From the Herald Press editors: Do you own a copy of Mennonite Community Cookbook? When did you get it, and for what occasion? We invite you to tell your story, and send photographs of your much loved copy for a follow-up blog post or in our comment section.

Please note: We cherish the legacy of Mennonite Community Cookbook as much as its many fans. This new volume will only update the food photos to appeal to new generations of cooks; no recipes will be changed or left out! We do plan a special section highlighting the history of the cookbook for this new “50th printing” edition, planned for early in 2015! 

To purchase the existing cookbook as it is published now, visit our store.


A few juicy morsels on what’s cooking these days at MennoMedia/Herald Press

I’m getting hungry. That’s the problem working around Herald Press. So many great cookbooks abound.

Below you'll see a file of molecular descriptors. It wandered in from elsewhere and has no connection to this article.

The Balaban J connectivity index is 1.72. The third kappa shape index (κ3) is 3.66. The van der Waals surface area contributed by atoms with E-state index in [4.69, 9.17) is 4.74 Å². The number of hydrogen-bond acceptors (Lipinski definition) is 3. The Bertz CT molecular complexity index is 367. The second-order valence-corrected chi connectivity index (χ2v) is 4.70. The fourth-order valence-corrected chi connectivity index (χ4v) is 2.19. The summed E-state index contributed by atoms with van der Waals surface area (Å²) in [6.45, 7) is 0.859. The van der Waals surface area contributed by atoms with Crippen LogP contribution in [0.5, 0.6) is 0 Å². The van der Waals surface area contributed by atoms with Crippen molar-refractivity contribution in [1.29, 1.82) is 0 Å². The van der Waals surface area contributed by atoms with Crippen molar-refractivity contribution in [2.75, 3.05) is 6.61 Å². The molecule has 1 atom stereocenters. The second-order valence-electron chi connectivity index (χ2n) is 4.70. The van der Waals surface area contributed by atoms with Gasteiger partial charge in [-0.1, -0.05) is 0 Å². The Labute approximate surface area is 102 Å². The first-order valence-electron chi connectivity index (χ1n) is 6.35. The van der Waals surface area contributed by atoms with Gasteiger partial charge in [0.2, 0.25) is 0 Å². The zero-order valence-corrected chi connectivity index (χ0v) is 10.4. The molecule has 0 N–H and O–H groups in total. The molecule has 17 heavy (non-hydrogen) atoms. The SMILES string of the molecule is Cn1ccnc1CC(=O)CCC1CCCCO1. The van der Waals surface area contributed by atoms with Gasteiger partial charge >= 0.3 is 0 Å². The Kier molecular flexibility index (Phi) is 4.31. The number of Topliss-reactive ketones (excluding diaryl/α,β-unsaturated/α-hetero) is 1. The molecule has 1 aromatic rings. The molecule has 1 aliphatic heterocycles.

FavMennoCookbooks (2)My home copy (note nifty duct tape binding) of Mennonite Community Cookbook

I spent the morning browsing through my office copy of Mennonite Community Cookbook looking for recipes. No, I wasn’t procrastinating or cheating on office time. I was researching what recipes we want to photograph for a new edition of Mennonite Community Cookbook, to come out early next year.

We thought it may be time to get rid of the photographs of pig stomach and pickled pigs’ feet for modern readers. (Don’t worry, the recipes themselves will still be there, just not the photos.) Instead, you might see pictured a fresh strawberry tart or dandelion salad.

Speaking of pigs, we may be messing with a sacred cow, so we’ll tread carefully. Stay tuned.


A new edition of another great and popular cookbook, Extending the Table is almost, almost off the press. The paperback version is already here in Harrisonburg, but the hardback enclosed spiral edition is still on its way. You can get it on sale for $18.75 hardback, or $14.99 paper, at our store until May 8.

24_StuffedPeppers_ExtendTable-2623Stuff green peppers from revised edition of Extending the Table